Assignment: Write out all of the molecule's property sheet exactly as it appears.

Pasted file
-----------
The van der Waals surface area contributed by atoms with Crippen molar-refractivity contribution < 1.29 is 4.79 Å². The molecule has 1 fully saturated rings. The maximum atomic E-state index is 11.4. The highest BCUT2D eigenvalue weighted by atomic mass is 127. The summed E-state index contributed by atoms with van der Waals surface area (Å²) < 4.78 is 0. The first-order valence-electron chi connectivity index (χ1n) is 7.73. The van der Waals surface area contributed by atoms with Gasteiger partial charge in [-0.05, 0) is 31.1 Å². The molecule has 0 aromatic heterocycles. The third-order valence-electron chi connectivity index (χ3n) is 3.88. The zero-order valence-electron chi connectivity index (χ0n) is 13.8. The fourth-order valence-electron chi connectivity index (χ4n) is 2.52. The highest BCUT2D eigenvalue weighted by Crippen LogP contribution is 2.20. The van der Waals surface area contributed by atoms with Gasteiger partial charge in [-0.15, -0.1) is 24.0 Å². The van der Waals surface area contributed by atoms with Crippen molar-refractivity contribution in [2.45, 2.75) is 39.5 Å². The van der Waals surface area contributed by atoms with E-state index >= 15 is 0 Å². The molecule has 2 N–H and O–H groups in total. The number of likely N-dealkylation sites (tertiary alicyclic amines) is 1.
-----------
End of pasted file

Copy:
The van der Waals surface area contributed by atoms with Crippen molar-refractivity contribution < 1.29 is 4.79 Å². The molecule has 1 fully saturated rings. The maximum atomic E-state index is 11.4. The highest BCUT2D eigenvalue weighted by atomic mass is 127. The summed E-state index contributed by atoms with van der Waals surface area (Å²) < 4.78 is 0. The first-order valence-electron chi connectivity index (χ1n) is 7.73. The van der Waals surface area contributed by atoms with Gasteiger partial charge in [-0.05, 0) is 31.1 Å². The molecule has 0 aromatic heterocycles. The third-order valence-electron chi connectivity index (χ3n) is 3.88. The zero-order valence-electron chi connectivity index (χ0n) is 13.8. The fourth-order valence-electron chi connectivity index (χ4n) is 2.52. The highest BCUT2D eigenvalue weighted by Crippen LogP contribution is 2.20. The van der Waals surface area contributed by atoms with Gasteiger partial charge in [-0.15, -0.1) is 24.0 Å². The van der Waals surface area contributed by atoms with Crippen molar-refractivity contribution in [2.45, 2.75) is 39.5 Å². The van der Waals surface area contributed by atoms with E-state index >= 15 is 0 Å². The molecule has 2 N–H and O–H groups in total. The number of likely N-dealkylation sites (tertiary alicyclic amines) is 1.